Their kids aren’t going to take it over, Antoinette said, and they really don’t want them to anyway. The business is not like it used to be 32 years ago, she said.
“This was for myself,” Antoinette said. “The kids have their own life.”
The Infurnas do plan to relax a bit and travel, as well as spend more time with family. She wants to devote more time to volunteering at St. Mary’s Church and St. Vincent DePaul Society.
“It’s been go, go, go for the past 32 years, believe me,” Antoinette said. “This is going to be nice.”
Actually, they will need to put relaxation on hold, at least until after this momentous month in the Infurna family. The shop closes Nov. 19. Her birthday is Nov. 23. Thanksgiving is Nov. 24, and their wedding anniversary is Nov. 25.
“A different life, very different,” Libertino said. “But it will be OK.”
Antoinette said it was just time to retire and time to move on. And she and her husband are comfortable with the decision, although she will miss the customers who have become cherished friends and family.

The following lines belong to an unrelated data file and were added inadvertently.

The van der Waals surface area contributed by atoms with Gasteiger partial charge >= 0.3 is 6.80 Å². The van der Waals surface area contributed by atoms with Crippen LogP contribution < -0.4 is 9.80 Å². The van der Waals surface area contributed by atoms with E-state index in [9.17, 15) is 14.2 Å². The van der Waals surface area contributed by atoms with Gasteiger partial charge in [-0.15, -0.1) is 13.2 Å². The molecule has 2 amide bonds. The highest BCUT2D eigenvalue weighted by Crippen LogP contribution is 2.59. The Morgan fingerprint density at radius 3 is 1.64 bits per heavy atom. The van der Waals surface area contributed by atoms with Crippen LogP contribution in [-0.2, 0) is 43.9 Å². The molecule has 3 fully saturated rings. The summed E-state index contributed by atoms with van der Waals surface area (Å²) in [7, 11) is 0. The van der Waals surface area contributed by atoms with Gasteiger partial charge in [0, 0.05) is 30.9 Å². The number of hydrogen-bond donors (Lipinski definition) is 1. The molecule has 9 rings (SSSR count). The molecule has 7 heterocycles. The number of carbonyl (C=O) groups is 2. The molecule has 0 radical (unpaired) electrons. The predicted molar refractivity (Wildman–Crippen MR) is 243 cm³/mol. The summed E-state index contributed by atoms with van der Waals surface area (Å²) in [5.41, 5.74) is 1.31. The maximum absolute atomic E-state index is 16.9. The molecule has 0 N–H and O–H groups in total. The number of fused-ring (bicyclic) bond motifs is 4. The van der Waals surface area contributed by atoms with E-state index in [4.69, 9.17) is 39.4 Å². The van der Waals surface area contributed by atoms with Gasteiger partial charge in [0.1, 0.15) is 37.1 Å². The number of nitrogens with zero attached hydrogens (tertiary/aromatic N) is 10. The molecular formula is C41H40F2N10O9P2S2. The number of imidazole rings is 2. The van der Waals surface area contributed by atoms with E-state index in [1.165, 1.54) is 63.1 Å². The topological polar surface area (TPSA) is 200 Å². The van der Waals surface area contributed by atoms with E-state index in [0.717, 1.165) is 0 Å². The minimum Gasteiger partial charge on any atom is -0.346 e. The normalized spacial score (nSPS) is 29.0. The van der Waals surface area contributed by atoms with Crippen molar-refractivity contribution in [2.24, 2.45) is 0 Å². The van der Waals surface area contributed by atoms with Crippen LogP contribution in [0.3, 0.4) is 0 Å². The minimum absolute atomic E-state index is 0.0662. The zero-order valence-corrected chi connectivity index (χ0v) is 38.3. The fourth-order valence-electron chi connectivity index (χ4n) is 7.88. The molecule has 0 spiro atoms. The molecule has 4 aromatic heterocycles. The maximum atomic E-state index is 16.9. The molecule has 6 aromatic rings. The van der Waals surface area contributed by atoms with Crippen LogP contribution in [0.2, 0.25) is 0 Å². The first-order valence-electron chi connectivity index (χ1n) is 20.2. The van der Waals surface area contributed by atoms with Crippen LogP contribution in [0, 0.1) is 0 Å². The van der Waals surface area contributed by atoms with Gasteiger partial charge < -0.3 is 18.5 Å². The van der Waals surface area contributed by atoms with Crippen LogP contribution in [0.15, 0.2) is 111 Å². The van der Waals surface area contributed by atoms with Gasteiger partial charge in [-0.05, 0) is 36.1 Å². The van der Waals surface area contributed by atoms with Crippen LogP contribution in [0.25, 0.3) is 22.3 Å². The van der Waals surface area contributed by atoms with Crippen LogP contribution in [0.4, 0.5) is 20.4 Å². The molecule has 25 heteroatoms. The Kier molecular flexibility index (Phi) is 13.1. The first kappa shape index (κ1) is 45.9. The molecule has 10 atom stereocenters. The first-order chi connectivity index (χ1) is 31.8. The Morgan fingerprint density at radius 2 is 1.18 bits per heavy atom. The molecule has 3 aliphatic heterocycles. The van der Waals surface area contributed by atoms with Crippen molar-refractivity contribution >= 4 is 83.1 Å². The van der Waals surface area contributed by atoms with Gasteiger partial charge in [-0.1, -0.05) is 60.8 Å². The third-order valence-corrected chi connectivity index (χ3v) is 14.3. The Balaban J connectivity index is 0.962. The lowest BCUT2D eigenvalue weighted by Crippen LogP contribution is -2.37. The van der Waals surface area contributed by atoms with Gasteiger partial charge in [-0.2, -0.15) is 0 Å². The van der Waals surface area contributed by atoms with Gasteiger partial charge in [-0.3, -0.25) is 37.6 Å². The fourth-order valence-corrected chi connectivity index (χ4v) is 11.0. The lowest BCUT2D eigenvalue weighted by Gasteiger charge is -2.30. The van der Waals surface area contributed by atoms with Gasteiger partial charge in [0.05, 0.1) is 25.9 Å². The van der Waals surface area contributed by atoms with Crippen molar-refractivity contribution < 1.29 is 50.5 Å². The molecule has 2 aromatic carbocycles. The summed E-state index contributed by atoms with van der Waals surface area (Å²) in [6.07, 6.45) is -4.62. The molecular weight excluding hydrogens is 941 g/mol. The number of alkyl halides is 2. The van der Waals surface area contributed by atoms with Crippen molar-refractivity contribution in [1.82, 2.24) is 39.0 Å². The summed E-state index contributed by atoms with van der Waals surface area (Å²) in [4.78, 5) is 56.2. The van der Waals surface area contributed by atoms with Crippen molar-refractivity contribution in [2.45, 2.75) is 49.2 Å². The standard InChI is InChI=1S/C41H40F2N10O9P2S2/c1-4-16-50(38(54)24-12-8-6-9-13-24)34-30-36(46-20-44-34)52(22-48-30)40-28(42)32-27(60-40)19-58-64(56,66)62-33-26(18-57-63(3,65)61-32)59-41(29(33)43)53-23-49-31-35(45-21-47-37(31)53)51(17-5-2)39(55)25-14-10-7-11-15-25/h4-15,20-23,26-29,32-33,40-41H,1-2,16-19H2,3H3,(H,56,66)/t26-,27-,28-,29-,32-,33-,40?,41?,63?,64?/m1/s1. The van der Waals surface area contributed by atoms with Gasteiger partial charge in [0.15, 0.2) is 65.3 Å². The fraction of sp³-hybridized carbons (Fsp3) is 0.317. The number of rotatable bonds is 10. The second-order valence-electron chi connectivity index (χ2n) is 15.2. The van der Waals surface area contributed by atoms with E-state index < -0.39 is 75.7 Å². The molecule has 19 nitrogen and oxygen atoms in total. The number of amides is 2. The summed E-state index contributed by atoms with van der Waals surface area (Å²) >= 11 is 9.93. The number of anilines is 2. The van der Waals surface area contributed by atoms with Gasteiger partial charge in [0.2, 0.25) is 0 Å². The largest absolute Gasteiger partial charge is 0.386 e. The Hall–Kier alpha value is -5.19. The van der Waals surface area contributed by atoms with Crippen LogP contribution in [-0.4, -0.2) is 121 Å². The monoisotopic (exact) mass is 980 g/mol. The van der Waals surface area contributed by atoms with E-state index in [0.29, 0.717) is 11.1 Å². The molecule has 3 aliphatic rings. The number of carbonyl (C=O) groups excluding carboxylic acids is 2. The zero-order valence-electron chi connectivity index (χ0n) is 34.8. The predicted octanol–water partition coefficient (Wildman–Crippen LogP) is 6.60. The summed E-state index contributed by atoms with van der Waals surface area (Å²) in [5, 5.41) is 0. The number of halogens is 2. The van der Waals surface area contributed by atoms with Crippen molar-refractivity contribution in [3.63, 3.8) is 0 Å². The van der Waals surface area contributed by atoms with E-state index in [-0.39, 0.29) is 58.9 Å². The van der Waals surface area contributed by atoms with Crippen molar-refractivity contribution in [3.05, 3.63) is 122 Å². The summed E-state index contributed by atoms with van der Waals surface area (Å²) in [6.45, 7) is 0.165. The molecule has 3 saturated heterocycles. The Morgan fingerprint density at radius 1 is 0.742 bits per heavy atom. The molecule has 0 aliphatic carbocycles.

“It’s going to be sad for a little bit,” she said. “Life, the way it goes.”
A sign in Antoinette’s Bridal and Prom often makes visitors laugh: “Life is short. Buy the dress.” That applies now.
A retirement sale continues through Nov. 19, with all wedding, prom, mothers’ and special occasion dresses marked under $99. Cash or check only.
Hours are 1 to 7 p.m. now through Nov. 11, 11 a.m. to 5 p.m. Nov. 12, and 11 a.m. to 7 p.m. Nov. 14 to Nov. 19.
Antoinette’s Bridal and Prom is at 213 Ontario St., Canandaigua. For details, call 585-396-7328.